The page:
Socio-Political Commentary in Parasite and South Korean Cinema
by Jack Gill
For much of its history, South Korean cinema was subject to heavy government censorship. Even during South Korean cinema’s golden age, which took place following the end of the Korean War in 1953 and lasted into the early 1970s, South Korean cinema was a powerful propaganda machine. By law, the South Korean government could change the content of a film, “1) [if it] impairs the spirit of the constitution and the dignity of the state, 2) [if it] impairs social order and morals, 3) [if it] impairs friendship between Korea and another country, and 4) [if it] impairs the soundness of the people. (Park 125) Based on these guidelines, the South Korean government wielded immense censorship powers, and they used this power broadly. The level of censorship peaked in the late-1970s, under then-President Park Chung-hee’s authoritarian regime, but by the end of the 1980s, censorship laws had begun to relax in South Korea. South Korean filmmakers finally gained complete control over their work during the late 1980s and early 1990s. Immediately, sociopolitical commentary and criticism of the state became common subtextual themes in South Korean films, and the prominence of these themes has endured into the nation’s contemporary cinema.
The place of sociopolitical commentary as a prominent motif within South Korean cinema since the 1990s is directly attributable to the decades of heavy censorship imposed upon South Korean filmmakers. Having the freedom to express dissenting political views when their country’s earlier generations of filmmakers did not, many of South Korea’s contemporary filmmakers are deeply committed to creating politically-oriented works that expose injustices in South Korean society and that challenge the status quo.
Bong Joon-ho is the most prominent of South Korea’s growing list of auteurs who create these political works, having clearly surpassed peers including Lee Chang-dong, Chung Ji-young, and even the visionary Park Chan-Wook (Chee) following the immense global success of his 2019 masterpiece, Parasite, which was ripe with the same criticism of class economics and capitalism that are present in some of his previous works, in particular Snowpiercer (2013). Parasite, however, is not merely a repackaging of his earlier work; Despite its thematic similarities to Snowpiercer, Parasite’s plot is singularly unique, particularly among typical award-circuit films. The story itself is remarkably original, and Bong even draws upon aspects of the renowned Korean horror genre in the film’s climactic moments.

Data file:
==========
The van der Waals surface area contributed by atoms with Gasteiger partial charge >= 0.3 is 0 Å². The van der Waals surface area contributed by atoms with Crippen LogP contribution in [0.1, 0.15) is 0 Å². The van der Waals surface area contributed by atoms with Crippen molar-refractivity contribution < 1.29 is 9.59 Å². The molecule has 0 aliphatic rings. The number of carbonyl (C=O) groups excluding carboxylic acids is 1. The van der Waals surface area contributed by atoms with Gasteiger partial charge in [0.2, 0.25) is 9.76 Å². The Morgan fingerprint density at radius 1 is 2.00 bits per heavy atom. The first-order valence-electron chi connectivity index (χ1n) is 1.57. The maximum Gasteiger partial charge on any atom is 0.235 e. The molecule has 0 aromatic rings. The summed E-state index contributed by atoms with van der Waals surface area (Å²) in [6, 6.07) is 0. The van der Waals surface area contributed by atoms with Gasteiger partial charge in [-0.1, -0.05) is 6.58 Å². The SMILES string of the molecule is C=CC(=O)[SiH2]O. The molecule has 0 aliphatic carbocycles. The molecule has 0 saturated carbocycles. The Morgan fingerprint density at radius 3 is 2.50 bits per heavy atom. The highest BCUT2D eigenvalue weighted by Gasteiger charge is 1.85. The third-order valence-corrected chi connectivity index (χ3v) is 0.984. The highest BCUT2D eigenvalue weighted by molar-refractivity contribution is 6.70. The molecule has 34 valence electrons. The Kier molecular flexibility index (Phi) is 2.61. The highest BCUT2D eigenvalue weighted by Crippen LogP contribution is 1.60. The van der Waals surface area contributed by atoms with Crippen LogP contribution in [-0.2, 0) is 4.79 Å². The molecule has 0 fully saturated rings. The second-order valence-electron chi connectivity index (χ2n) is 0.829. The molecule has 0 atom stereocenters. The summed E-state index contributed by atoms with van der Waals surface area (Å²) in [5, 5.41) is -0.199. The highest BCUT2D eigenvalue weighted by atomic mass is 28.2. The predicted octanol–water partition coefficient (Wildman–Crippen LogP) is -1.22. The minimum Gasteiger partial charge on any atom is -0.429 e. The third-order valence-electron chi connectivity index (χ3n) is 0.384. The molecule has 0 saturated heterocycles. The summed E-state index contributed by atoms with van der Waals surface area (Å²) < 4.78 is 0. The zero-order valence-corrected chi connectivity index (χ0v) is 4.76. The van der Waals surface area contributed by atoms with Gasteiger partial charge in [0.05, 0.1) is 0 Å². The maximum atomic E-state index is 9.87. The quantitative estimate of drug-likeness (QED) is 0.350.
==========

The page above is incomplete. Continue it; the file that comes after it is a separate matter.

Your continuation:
Parasite’s potent social critique is achieved through a wide array of cinematic devices and techniques. Bong uses Seoul’s—where Parasite takes place—geography, or more precisely topography, to symbolize the cyclical nature of poverty and the permanent inequity between the upper and lower classes. This symbol serves a damning rebuttal of the theory of equal opportunity, and is the most cogent example of these filmmaking strategies. Parasite also makes use of deliberate framing throughout, regularly using the position of the camera to convey a sense of superiority from the Park family towards the Kim family. The camera work is also what makes the topographic symbolism so compelling; beautiful shots of the Kim family descending mountainous stair sets in a violent rainstorm convey the family’s return to their “rightful place,” at Seoul’s lowest point, both in literal elevation and the city’s symbolical economic order.
Bong’s nickname is “Bong Tae-il,” roughly “Bong ‘detail’ Joon-ho,” in English, (Morgan) and he lives up to the moniker in Parasite, a wonderfully unique film that, through its meticulous approach to sociopolitical subtext, stands alone as South Korea’s crowning cinematic achievement.
With the global influence of South Korean cinema rising steadily since the easing of the government’s stifling censorship laws and in conjunction with the cultural phenomenon known as the Korean Wave (Ravina 3), it seemed only a matter of time before a South Korean film established the country as a leader in global filmmaking. Parasite did so, breaking the so-called “one-inch barrier” of subtitles to win nearly all of cinema’s most prestigious awards, including the Palme d’Or and Best Picture at the 92nd Academy Awards. Having blazed a path to global recognition for non-English language films, Parasite will prove to be a seminal work for filmmakers seeking to construct a powerful sociopolitical commentary within their work.
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